The reaction of Facebookers to my posting the article was mixed. Comments included:
- "AA isn't for everyone, but it works well for many (even agnostics like me)."
- "I've never seen that kind of judgment in AA from those that are truly in recovery. If you leave the program, that’s okay. We understand it is not for everyone and never judge if you come back. That's why it was my path to get sober."
- "I think that the single digit success rate of AA is pretty damned accurate."
- "Don't like it, don't go. Don't criticize as if they have anything but pure motives."
- "I've been around alcoholics all my life...the ones that accomplished the rewards of sobriety went cold turkey on their own."
- "When the courts send everyone there who has an alcohol-related crime, it will water down the success rate. But what is the point of the criticism?"
- "AA, as the article notes, is non-profit, non-political and has no agenda. In fact, one of their core principles is that the AA system should never be professionalized. If AA were a self-serving for-profit group, then I would have a more negative opinion of them."
- "The problems start with the many for-profit treatment centers that have kept the trappings of AA while abandoning the non-profit nature. Those are the types of entities that the article should properly call on the carpet."
- "So many have been helped!"
- "There is such stigma attached to substance abuse and mental health disorders. It's too bad that treatment options for either are so limited and kept so hidden. Someone suffering from diabetes would not be looked down upon, nor would they attend a 12 step program in hopes of curing or controlling the disease, but groups seem to be the expected route in substance issues."
- "Wonderful program that has helped so many...thinking not one program can help everyone every time..."
- "Going on 22 years with AA and therapy. AA says it's NOT the only way and 'we know only a little.' Those who contend otherwise are violating the very tenets of their own program."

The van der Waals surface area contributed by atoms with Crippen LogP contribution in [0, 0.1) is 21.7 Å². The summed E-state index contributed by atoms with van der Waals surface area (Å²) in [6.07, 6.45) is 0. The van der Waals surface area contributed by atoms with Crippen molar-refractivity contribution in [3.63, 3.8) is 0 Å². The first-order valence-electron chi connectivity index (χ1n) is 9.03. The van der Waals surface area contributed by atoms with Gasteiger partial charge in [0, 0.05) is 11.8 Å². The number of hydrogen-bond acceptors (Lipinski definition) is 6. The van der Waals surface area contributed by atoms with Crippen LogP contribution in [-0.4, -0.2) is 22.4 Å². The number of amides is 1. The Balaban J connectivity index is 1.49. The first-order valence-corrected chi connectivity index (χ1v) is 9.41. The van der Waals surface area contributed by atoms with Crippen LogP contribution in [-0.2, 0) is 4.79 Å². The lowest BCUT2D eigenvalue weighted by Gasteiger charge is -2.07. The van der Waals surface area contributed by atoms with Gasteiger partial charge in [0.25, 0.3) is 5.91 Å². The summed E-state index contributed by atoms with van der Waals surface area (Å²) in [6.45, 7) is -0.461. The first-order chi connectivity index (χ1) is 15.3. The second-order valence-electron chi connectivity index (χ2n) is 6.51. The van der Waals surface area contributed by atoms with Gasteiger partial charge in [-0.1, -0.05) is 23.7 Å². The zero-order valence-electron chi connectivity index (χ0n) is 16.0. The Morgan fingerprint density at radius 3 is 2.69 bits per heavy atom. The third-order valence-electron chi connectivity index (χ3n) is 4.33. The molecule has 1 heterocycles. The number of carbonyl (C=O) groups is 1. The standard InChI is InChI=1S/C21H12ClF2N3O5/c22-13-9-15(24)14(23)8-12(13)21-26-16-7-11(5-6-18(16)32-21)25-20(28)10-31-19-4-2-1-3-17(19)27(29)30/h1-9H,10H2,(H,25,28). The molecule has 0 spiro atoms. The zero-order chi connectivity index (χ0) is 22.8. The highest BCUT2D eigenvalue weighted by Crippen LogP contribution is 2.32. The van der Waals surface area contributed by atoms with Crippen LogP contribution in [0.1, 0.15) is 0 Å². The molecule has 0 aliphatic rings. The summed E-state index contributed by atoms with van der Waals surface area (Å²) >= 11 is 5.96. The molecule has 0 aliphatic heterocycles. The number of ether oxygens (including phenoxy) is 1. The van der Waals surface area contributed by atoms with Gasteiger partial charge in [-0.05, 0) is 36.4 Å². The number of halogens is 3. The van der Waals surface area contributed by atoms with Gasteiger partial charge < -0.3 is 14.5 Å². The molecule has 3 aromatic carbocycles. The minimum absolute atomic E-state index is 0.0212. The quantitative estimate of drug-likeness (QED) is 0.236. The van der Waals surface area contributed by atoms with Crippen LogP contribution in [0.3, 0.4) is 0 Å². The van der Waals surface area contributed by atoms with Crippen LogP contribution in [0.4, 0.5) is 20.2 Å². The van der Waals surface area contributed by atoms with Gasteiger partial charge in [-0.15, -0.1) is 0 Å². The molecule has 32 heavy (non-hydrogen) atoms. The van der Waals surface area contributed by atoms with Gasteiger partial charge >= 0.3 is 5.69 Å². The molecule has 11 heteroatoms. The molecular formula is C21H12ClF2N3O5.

- "Living in a family of alcoholics. I think the most important things is a support group and non-judgmental friends."
- "It’s a disease for sure and new ideas, treatments and questions are necessary. It’s sure not a cookie cutter answer for everyone and help is so needed for addiction's victims and their family and friends."
- "Amen. Great article. How come when I say this stuff, I'm just an asshole that didn't work the program?"
- "I think it's an effective organization and method that has more than proved itself."
- "We need more scientifically proven therapies mostly. I think it is great if AA helps people, but if it does not help a huge segment of alcoholics, we need additional programs."
- "I want to like this about 17, 293 times."
website now focuses more on its “Addictive Voice Recognition Technique” but back when I was struggling with sobriety, knowing that there was a viable alternative to AA was encouraging.
I’m not trying to offend or belittle the five to eight percent of problem drinkers whose lives have been saved by Alcoholics Anonymous. And I readily admit that the fellowship and goodwill one feels at AA meetings is very cool and comforting. But I don’t believe a faith-based, non-scientific, abstinence-only approach should be the only way we address alcohol abuse or that members of government’s judicial branch should sentence anyone and everyone to a single program that's built around submission to God.
The foreword to the Third Edition of the Big Book concludes this way: “Each day, somewhere in the world, recovery begins when one alcoholic talks with another alcoholic, sharing experience, strength, and hope.”
Doesn’t sound like they’re powerless to me.
Sources: The Small Book: A Revolutionary Alternative for Overcoming Alcohol and Drug Dependence by Jack Trimpey; Alcoholics Anonymous Big Book: The Basic Text for Alcoholics Anonymous, Third Edition; TheAtlantic.com, U.S. Centers for Disease Control, Pew Research Center.